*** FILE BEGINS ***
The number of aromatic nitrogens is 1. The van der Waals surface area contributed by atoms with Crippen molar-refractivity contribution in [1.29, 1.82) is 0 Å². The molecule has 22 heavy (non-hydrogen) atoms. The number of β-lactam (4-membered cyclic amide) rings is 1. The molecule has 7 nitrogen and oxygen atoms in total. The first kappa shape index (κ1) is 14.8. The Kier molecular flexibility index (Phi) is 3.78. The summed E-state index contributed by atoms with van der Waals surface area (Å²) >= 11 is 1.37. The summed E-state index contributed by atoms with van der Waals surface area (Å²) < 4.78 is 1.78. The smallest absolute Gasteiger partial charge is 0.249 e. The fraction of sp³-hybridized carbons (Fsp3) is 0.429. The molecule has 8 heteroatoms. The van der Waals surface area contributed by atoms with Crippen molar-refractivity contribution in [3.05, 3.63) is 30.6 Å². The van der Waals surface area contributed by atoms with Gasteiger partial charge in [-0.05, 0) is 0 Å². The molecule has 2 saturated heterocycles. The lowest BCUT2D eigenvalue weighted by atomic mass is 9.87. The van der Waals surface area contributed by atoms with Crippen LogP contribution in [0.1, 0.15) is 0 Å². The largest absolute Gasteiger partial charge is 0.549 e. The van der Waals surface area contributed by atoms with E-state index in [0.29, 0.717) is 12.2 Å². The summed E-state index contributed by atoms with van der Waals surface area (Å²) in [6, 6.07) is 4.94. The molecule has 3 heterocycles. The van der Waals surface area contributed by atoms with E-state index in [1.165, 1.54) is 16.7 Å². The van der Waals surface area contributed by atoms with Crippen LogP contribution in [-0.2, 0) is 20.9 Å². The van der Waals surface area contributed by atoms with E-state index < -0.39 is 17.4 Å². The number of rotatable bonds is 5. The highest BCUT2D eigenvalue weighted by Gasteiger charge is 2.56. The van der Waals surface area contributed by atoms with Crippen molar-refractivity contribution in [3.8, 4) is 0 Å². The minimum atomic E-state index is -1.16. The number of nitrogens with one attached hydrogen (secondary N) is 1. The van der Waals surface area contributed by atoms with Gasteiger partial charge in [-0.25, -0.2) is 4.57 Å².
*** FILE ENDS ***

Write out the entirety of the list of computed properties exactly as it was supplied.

The number of aromatic nitrogens is 1. The van der Waals surface area contributed by atoms with Crippen molar-refractivity contribution in [1.29, 1.82) is 0 Å². The molecule has 22 heavy (non-hydrogen) atoms. The number of β-lactam (4-membered cyclic amide) rings is 1. The molecule has 7 nitrogen and oxygen atoms in total. The first kappa shape index (κ1) is 14.8. The Kier molecular flexibility index (Phi) is 3.78. The summed E-state index contributed by atoms with van der Waals surface area (Å²) >= 11 is 1.37. The summed E-state index contributed by atoms with van der Waals surface area (Å²) < 4.78 is 1.78. The smallest absolute Gasteiger partial charge is 0.249 e. The fraction of sp³-hybridized carbons (Fsp3) is 0.429. The molecule has 8 heteroatoms. The van der Waals surface area contributed by atoms with Crippen molar-refractivity contribution in [3.05, 3.63) is 30.6 Å². The van der Waals surface area contributed by atoms with Gasteiger partial charge in [-0.05, 0) is 0 Å². The molecule has 2 saturated heterocycles. The lowest BCUT2D eigenvalue weighted by atomic mass is 9.87. The van der Waals surface area contributed by atoms with Crippen LogP contribution in [0.1, 0.15) is 0 Å². The largest absolute Gasteiger partial charge is 0.549 e. The van der Waals surface area contributed by atoms with E-state index in [0.29, 0.717) is 12.2 Å². The summed E-state index contributed by atoms with van der Waals surface area (Å²) in [6, 6.07) is 4.94. The molecule has 3 heterocycles. The van der Waals surface area contributed by atoms with E-state index in [1.165, 1.54) is 16.7 Å². The van der Waals surface area contributed by atoms with Crippen LogP contribution in [-0.2, 0) is 20.9 Å². The van der Waals surface area contributed by atoms with E-state index < -0.39 is 17.4 Å². The number of rotatable bonds is 5. The highest BCUT2D eigenvalue weighted by Gasteiger charge is 2.56. The van der Waals surface area contributed by atoms with Crippen molar-refractivity contribution in [3.8, 4) is 0 Å². The minimum atomic E-state index is -1.16. The number of nitrogens with one attached hydrogen (secondary N) is 1. The van der Waals surface area contributed by atoms with Gasteiger partial charge in [-0.25, -0.2) is 4.57 Å².